Six prominent members of the CUNY faculty who have achieved excellence in the fields of astronomy, chemistry, criminal justice, English, history and physics were named Distinguished Professor, the University’s highest academic rank, by the Board of Trustees at its November 27, 2006 meeting.
“These six CUNY faculty members are being recognized for the excellent work they have done in their respective fields,” says Benno C. Schmidt Jr., Chairman of the Board. “They are known nationally and internationally for their work and its beneficial impact.”
Chancellor Matthew Goldstein said that the six “reaffirm CUNY’s continued commitment to academic quality and high standards.”
The six new Distinguished Professors are:
Godfrey Gumbs, Hunter College and The Graduate Center, Physics
James Lynch, John Jay College of Criminal Justice and The Graduate Center, Criminal Justice
Wayne Koestenbaum, The Graduate Center, English
Morris Rossabi, Queens College and The Graduate Center, History
William B. Rossow, The City College of New York and The Graduate Center, astronomy
Ruth Stark, College of Staten Island and The Graduate Center, Chemistry
Godfrey Gumbs earned a B.A. in physics from Cambridge University, an M.Sc. in physics from the University of Toronto, an M.A. in physics from Cambridge University and a Ph.D. in physics from the University of Toronto, is an internationally recognized physicist who has made important contributions to the solid-state physics. His research, which includes a powerful approach to the study of nanostructures, focuses on several areas, including condensed matter physics, plasma physics, optoelectronics, math and computational techniques. A recent recipient of the Edward A. Bouchet Award, one of the highest given by the American Physical Society, he also is a Fellow of the American Physical Society, an honor bestowed on no more than 1/2 of 1 percent of the society’s members.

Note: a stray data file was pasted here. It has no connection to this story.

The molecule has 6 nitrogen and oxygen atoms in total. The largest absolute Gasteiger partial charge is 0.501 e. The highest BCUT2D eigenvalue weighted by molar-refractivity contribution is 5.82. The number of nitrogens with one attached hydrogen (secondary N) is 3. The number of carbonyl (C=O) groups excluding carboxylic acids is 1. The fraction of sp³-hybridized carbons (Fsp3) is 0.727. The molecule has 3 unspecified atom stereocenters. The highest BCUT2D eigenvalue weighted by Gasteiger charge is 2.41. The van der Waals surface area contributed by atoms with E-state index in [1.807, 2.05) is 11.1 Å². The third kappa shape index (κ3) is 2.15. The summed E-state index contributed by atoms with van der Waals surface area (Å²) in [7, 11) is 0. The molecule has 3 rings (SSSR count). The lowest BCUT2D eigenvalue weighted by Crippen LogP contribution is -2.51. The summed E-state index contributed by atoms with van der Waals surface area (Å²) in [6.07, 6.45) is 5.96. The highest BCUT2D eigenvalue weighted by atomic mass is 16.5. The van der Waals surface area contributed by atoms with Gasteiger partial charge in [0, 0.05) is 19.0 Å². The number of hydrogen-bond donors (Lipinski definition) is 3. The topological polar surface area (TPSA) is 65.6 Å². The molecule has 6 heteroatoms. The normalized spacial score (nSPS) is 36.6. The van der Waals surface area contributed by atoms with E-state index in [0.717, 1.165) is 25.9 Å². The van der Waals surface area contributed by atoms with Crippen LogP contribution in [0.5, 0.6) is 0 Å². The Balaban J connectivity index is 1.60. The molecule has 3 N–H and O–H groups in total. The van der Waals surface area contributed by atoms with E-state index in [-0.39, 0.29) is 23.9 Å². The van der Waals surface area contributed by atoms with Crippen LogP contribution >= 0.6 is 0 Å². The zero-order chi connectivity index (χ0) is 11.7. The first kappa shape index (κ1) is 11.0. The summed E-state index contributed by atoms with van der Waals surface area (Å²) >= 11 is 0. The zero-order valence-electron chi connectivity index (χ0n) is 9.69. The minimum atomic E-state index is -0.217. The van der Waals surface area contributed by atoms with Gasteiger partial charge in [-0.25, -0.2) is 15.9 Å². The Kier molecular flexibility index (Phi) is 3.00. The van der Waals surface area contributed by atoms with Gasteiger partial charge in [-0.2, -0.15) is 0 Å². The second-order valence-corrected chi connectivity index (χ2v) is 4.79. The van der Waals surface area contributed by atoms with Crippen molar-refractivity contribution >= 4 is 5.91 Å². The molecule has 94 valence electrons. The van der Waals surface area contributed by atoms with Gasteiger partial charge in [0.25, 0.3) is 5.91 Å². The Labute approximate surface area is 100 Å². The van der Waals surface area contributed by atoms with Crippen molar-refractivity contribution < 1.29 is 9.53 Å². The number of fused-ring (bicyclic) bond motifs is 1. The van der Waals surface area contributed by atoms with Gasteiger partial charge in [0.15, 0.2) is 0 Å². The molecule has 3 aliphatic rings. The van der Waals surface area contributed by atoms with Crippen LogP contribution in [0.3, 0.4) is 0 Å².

James Lynch holds a B.A. in sociology from Wesleyan University and an M.A. and Ph.D. in sociology from the University of Chicago, is one of the leading practitioners of quantitative criminology and a national recognized expert on criminal justice. His ground-breaking work comparing the National Crime Survey with the Uniform Crime Reports is a major handbook for criminologists doing research. He also has been a leading and founding member of the National Consortium on Violence Research, which has set a standard for consortial research programs and has created a new generation of crime-policy researchers from dozens of institutions around the country. His work has been of great importance in other nations that are developing crime and justice databases and his contributions to comparative statistical work in crime and justice is being recognized in South America and Europe. He is one of the most frequent contributors to the Journal of Quantitative Criminology, the field’s most prestigious publication devoted to the application of cutting-edge quantitative methods to pressing criminological theory and policy problems.